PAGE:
Machine Language: Inside The Art Of Making Computers Talk

shockleewebpic_makingcomputerstalkfEver wonder how computer voices and speech recognition technology are developed? Watch this insightful short film on the art of how many of these synthetic voices are created, how they’ve developed throughout the years and get an inside look at a studio session at Nuance, one of the biggest companies in the field [and the rumored Siri creators].

Robo-voices not withstanding, the promise of text-to-speech has been evident since the dawn of personal computing — Apple even offered a text-to-speech reader in the first Mac. But it was the widespread adoption of mobile technologies and the internet that really fired up the demand for voices. The ability to access information, hands free, is a tantalizing proposition, particularly when coupled with speech recognition technology….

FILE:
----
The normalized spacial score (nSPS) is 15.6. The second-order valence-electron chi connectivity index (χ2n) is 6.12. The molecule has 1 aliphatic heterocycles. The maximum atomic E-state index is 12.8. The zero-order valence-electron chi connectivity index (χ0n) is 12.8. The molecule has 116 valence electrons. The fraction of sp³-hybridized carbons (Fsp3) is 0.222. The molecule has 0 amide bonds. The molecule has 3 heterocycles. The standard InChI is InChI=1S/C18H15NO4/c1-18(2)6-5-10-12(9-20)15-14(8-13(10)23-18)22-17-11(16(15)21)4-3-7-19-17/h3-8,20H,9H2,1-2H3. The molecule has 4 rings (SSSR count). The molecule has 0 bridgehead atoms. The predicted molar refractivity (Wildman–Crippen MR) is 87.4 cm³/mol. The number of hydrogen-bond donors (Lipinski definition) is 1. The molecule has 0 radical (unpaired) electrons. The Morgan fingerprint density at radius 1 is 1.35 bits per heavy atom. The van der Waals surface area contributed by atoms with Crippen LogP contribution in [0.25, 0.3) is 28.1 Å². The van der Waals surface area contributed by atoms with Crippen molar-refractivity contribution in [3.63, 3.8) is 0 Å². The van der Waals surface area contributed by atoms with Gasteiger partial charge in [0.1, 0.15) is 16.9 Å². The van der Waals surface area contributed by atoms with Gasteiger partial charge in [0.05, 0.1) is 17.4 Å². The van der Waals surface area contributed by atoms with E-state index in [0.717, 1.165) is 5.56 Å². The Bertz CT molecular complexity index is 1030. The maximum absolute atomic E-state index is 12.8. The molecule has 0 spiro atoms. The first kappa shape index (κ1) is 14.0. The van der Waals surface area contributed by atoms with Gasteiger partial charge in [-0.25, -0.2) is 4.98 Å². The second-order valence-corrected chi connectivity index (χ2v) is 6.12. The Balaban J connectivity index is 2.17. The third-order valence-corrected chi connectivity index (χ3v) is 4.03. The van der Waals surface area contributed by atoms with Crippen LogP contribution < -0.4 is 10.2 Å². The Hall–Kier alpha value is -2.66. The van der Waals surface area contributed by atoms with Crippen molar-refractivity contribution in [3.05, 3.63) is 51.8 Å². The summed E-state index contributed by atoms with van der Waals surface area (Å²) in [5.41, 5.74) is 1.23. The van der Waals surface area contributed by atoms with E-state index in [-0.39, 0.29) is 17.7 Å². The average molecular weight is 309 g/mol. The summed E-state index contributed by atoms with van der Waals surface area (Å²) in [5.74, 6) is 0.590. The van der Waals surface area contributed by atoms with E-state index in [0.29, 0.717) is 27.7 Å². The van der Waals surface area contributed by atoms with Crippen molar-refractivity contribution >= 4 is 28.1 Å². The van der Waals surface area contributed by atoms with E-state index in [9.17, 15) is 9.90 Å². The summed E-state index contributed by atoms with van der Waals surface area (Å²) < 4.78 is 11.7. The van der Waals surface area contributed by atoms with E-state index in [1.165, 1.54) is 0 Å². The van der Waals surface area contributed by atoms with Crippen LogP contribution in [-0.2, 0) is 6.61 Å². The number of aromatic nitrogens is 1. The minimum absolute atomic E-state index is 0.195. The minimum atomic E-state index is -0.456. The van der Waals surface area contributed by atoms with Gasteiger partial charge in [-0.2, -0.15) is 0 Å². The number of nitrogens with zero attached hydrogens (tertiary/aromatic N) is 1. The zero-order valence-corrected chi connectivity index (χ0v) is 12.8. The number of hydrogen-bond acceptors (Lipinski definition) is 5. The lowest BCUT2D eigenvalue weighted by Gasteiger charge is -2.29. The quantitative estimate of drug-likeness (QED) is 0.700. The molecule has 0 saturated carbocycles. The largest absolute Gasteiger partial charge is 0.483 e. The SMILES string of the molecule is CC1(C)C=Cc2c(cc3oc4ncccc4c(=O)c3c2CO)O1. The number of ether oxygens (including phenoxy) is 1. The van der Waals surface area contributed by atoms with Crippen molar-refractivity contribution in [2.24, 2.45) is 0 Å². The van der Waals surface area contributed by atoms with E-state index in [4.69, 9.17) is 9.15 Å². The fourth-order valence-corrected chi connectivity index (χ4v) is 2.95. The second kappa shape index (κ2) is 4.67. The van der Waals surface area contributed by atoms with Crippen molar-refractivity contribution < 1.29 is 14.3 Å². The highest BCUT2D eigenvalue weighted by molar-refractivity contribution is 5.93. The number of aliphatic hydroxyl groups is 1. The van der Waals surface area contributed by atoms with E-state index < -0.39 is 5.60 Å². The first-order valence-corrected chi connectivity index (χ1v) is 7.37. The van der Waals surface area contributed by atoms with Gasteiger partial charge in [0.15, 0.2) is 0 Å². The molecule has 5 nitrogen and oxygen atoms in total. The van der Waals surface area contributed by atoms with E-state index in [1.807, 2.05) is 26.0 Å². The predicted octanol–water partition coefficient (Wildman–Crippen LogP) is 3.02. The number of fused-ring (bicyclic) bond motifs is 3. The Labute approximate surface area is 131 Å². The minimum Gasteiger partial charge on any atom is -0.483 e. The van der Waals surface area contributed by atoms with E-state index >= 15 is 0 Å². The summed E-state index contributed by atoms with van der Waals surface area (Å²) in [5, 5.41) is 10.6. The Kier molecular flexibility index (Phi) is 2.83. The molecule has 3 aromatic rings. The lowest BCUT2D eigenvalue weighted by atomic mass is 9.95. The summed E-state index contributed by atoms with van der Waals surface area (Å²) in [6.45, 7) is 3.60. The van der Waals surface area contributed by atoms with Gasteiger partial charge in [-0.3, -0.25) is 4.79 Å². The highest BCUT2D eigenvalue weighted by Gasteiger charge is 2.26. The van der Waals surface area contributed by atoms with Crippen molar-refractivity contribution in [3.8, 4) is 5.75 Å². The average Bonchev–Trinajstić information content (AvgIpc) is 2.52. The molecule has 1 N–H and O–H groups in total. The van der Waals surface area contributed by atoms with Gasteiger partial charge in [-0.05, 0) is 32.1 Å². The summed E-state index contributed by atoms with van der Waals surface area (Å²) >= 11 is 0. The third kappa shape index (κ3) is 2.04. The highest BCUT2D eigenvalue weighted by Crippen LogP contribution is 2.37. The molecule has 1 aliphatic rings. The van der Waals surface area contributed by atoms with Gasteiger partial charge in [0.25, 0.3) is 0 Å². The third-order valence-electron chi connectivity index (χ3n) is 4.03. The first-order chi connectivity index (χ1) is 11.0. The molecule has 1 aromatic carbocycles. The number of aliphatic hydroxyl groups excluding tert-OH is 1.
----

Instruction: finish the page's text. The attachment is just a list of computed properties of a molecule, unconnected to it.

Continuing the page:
J. Brant Ward, the senior director of advanced speech design and development at Nuance, is a former composer who went from writing string quartets on synthesizers to composing speech using synthetic voices. He’s been working in the Silicon Valley TTS industry for over a decade.

Nuance is one of the biggest independent speech recognition and text-to-speech companies in the world. [Speech recognition is a bit like the reverse of text-to-speech — the computer hears what you’re saying, and converts it into text.] The company does many things, including supplying the healthcare industry with voice-enabled clinical documentation, meaning doctors can speak rather than type in their notes. It also develops voice recognition and text-to-speech capabilities for everything from tablets to cars.

Ward and the company’s senior design lead, David Vazquez, are part of the team working out of Nuance’s Sunnyvale, CA offices creating next-generation synthetic voices. They describe their work as “part art, part science.”

The text-to-speech industry is extremely competitive, and highly secretive. Even though it’s universally believed that Nuance created the voice of Apple’s talking personal digital assistant, Siri, Ward, and Vazquez coyly change the subject when asked.

h/t: the verge

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